There has been a 7.5 per cent growth in the total chilled juice market as measured by the moving annual target (MAT) as at November 2017 compared to November last year, 2016. This has been driven by new consumers who love their orange juice, but who also want to try vegetable and fruit blends looking for health benefits and less sugar.
Savvy consumers want to buy juice – ambient or chilled – in family-friendly two litre bottles.
Despite a shortage of oranges, the growth in the total chilled juice market has been driven by the increased sales of non-orange skus such as fruit and vegetable blends and combinations of fruit blends.
Notable growth has been seen in vegetable, pineapple and watermelon alongside some more unique blends in the category that includes coconut water or coconut milk.
Aussies still love their orange juice
Orange remains the largest segment, at over 80% of the category, however it declined by 0.1% compared to this time last year. The value decline is reflective of the reduced promotional programs during the year to help manage supply.
Promotional activity was directed towards other flavours, which has helped to drive the growth of non-orange skus.
Vegetable and fruit blends have grown 30.4%, which reflects consumers’ interest in health and lower sugar products, which vegetable blends offer over straight fruit juice.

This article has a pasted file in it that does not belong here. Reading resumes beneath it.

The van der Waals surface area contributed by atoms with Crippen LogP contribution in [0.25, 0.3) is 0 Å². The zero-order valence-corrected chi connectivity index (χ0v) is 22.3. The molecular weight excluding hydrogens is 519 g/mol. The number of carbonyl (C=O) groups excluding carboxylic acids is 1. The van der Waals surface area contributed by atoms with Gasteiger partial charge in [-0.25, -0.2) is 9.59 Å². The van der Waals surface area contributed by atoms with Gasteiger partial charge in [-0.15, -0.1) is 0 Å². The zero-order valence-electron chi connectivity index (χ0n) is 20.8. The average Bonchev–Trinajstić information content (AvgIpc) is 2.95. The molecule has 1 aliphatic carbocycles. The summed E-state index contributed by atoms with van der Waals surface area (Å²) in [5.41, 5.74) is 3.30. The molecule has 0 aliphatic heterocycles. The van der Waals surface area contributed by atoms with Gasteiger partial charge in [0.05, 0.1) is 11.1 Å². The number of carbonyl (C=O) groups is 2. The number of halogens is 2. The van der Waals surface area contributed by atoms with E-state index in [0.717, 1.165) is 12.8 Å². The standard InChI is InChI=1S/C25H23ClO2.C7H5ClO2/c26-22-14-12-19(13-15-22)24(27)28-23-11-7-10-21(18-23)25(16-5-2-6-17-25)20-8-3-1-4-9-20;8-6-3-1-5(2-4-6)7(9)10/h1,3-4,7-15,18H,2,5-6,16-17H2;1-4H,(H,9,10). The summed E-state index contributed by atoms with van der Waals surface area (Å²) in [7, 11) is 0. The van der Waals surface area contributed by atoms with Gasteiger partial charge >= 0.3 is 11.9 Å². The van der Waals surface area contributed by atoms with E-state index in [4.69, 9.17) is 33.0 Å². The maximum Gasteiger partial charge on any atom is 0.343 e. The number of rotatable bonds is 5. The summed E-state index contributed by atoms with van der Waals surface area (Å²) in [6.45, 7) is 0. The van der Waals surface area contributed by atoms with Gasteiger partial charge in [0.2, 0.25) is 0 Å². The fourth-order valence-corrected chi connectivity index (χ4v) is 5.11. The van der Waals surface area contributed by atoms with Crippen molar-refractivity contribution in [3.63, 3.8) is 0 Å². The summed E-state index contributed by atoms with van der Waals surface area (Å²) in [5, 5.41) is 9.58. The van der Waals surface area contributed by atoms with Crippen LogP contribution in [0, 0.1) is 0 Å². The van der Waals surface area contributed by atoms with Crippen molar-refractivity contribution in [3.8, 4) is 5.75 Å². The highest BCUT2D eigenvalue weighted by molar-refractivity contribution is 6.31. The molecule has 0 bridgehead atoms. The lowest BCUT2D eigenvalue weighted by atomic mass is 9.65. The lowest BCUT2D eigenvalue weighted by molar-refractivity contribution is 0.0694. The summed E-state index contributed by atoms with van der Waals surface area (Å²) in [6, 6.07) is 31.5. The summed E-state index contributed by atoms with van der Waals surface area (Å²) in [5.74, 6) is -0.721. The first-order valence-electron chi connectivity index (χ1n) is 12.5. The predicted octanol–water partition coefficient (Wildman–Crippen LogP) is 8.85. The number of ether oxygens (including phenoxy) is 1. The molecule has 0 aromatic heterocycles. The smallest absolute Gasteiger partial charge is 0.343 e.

Two-litre bottles still dominates
The dominate pack in the market remains the two-litre bottle, the traditional family/at home pack format. There has been strong growth in the 300- 499ml packs, at 148% value growth vs YA. This trend is reflected in the store layouts, as more space is allocated to the smaller impulse packs.
New consumers drive big category increase
We have seen consumers continue to move between ambient and chilled juice, with 70% of growth coming from ambient buyers trialling chilled juice. First time chilled buyers contributed to 21% of the category growth.
The forecast for orange supply into the next year is expected to remain challenging, with competitive pressure both domestically and internationally. Current oranges that are being picked have good sugar/acid ratio and are delivering good juice. Pressure will continue to have local juicing fruit due to strong export pressures.